shall it be salted?
—Matthew 5:13

She was driving home on a Friday night
suddenly he slumped forward in the passenger seat
and in mid-sentence he was gone I pulled over,
I called 911, I begged him, talk to me, talk to me!

Every move is sad and hard to make
the only positive distraction for her is work
her friends make sure she’s not alone during the week,
rattling around in that enormous house I’m numb,
I’m on automatic pilot, I still can’t talk

He was closing the summer house and didn’t want help
The fridge was full of food for Thanksgiving
her pie was cooling on the rack any minute his key
would be turning in the lock
I called the caretaker and told him to look
everywhere, even up in the attic
He was in the kitchen, he’d had a stroke

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UPDATED April 2016 Boston Poetry Readings

National Poetry Month offers a dizzying array of events across the nation, but especially in Boston. Updated listings appear below. You can see my teacher Barbara Helfgott Hyett read alongside an old poet-friend Nicole Terez Dutton at the Newton Free Library on Tuesday, April 12 at 7pm. You can meet me in person at the Roslindale Public Library on Saturday, April 23 at noon. And if you have the time, inclination, and stamina, you can attend at least one reading on just about every day this month. All readings are in Mass unless otherwise noted.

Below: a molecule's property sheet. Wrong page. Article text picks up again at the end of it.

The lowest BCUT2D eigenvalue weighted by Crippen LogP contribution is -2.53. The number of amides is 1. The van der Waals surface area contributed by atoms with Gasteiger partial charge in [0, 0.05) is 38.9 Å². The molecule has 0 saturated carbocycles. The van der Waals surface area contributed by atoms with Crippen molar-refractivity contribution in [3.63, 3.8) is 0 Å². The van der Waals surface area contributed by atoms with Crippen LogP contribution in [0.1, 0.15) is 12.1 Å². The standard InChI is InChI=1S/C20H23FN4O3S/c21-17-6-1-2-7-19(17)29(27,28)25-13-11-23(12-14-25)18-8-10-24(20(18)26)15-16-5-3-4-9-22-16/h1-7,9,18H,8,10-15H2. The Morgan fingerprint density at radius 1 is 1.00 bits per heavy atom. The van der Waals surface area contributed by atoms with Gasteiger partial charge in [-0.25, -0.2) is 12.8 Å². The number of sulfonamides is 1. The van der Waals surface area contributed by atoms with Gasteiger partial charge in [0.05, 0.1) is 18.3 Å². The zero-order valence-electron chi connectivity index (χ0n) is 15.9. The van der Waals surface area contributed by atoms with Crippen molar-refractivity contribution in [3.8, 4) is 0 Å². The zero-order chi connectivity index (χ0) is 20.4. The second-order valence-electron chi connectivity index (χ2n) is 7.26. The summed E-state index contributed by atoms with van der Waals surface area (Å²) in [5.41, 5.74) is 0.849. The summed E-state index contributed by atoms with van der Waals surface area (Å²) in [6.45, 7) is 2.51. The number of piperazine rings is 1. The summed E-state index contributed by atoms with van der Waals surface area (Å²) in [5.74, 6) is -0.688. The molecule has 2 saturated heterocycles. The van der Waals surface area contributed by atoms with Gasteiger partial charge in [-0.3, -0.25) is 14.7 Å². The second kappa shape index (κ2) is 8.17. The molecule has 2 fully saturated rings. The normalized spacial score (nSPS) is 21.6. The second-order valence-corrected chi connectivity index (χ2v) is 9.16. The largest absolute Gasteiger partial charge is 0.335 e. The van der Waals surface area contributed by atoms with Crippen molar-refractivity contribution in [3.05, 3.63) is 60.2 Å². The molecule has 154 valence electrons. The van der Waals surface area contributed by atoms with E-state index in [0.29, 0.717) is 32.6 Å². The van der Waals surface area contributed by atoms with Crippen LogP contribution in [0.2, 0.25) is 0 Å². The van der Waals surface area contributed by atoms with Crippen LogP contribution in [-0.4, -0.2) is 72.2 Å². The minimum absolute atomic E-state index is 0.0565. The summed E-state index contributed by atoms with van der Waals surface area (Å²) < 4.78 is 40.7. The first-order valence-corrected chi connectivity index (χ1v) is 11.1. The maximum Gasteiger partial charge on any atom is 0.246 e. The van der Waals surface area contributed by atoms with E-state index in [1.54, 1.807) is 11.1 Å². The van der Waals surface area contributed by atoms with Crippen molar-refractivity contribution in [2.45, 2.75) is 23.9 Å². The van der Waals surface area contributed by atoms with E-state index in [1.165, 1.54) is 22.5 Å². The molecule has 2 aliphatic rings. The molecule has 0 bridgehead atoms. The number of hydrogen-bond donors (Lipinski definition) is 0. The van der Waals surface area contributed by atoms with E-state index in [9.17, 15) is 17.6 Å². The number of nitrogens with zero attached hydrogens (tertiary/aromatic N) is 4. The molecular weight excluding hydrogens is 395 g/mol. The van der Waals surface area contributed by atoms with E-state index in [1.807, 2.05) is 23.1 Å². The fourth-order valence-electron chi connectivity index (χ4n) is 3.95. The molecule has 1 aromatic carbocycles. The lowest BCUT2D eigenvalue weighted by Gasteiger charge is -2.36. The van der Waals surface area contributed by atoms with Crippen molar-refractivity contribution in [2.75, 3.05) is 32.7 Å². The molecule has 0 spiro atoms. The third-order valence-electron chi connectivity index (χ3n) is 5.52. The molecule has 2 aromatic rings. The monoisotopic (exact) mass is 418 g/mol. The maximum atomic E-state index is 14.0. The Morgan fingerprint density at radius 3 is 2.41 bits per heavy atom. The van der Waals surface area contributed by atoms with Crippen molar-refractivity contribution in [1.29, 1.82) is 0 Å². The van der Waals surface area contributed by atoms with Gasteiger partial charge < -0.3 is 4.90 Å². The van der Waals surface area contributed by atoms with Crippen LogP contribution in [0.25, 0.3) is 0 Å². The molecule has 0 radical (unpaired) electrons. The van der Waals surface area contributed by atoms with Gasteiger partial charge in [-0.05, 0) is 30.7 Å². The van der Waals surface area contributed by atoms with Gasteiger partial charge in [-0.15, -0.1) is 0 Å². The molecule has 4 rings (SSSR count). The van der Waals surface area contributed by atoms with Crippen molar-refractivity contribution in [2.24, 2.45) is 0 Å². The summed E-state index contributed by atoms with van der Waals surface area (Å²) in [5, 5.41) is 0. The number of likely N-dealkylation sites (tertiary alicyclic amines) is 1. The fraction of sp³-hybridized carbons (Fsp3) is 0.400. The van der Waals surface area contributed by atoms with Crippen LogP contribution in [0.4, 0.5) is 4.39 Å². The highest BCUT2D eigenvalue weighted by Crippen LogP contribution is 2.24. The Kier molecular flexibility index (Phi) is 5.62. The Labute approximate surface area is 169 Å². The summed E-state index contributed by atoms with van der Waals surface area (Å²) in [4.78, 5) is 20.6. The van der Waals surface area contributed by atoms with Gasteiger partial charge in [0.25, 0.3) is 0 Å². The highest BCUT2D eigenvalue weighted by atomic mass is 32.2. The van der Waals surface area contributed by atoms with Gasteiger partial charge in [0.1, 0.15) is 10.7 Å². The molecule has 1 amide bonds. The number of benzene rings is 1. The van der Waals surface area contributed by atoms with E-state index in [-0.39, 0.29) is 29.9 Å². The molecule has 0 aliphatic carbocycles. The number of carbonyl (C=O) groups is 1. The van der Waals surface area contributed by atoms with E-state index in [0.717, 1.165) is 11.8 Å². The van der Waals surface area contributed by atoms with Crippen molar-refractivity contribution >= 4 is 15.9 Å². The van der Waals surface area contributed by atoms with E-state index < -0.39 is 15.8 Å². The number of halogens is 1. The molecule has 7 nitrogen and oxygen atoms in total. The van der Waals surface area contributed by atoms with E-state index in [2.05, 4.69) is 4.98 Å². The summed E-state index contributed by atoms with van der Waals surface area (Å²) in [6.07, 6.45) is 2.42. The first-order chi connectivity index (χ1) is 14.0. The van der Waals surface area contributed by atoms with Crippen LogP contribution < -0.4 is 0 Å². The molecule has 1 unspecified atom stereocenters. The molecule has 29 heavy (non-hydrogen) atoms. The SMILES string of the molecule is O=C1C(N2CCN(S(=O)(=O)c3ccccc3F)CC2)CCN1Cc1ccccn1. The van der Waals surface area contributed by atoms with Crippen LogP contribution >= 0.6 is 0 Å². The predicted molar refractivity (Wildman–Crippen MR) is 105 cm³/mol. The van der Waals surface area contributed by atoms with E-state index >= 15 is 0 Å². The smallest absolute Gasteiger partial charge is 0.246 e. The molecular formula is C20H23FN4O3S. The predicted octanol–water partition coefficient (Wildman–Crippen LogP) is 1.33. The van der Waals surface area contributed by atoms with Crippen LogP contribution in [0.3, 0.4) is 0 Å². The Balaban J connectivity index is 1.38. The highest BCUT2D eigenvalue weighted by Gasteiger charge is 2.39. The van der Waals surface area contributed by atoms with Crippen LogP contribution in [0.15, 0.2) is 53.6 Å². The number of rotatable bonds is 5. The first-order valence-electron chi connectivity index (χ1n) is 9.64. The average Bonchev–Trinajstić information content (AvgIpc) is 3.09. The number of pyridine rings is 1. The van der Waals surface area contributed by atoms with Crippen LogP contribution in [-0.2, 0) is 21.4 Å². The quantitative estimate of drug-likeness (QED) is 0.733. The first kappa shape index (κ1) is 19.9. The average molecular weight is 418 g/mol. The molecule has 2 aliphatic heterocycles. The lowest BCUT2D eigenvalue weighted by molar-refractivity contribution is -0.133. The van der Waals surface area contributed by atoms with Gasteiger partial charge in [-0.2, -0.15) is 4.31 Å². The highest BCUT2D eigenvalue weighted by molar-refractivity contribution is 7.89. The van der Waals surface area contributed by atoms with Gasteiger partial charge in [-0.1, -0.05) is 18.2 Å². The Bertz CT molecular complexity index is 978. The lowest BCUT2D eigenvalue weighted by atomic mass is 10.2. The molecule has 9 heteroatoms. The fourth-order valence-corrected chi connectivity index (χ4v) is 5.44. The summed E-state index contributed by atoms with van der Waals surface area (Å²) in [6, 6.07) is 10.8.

Thursday, April 7, 6 pm
Martin Corless-Smith
introduced by Boyd Nielson
Woodberry Poetry Room, Lamont Library, Room 330
Harvard University
Cambridge

Thursday, April 7, 7 pm
Cammy Thomas, Sophia Yee, Ros Zimmermann
National Poetry Month Celebration
Cary Memorial Library
1874 Mass. Ave.
Lexington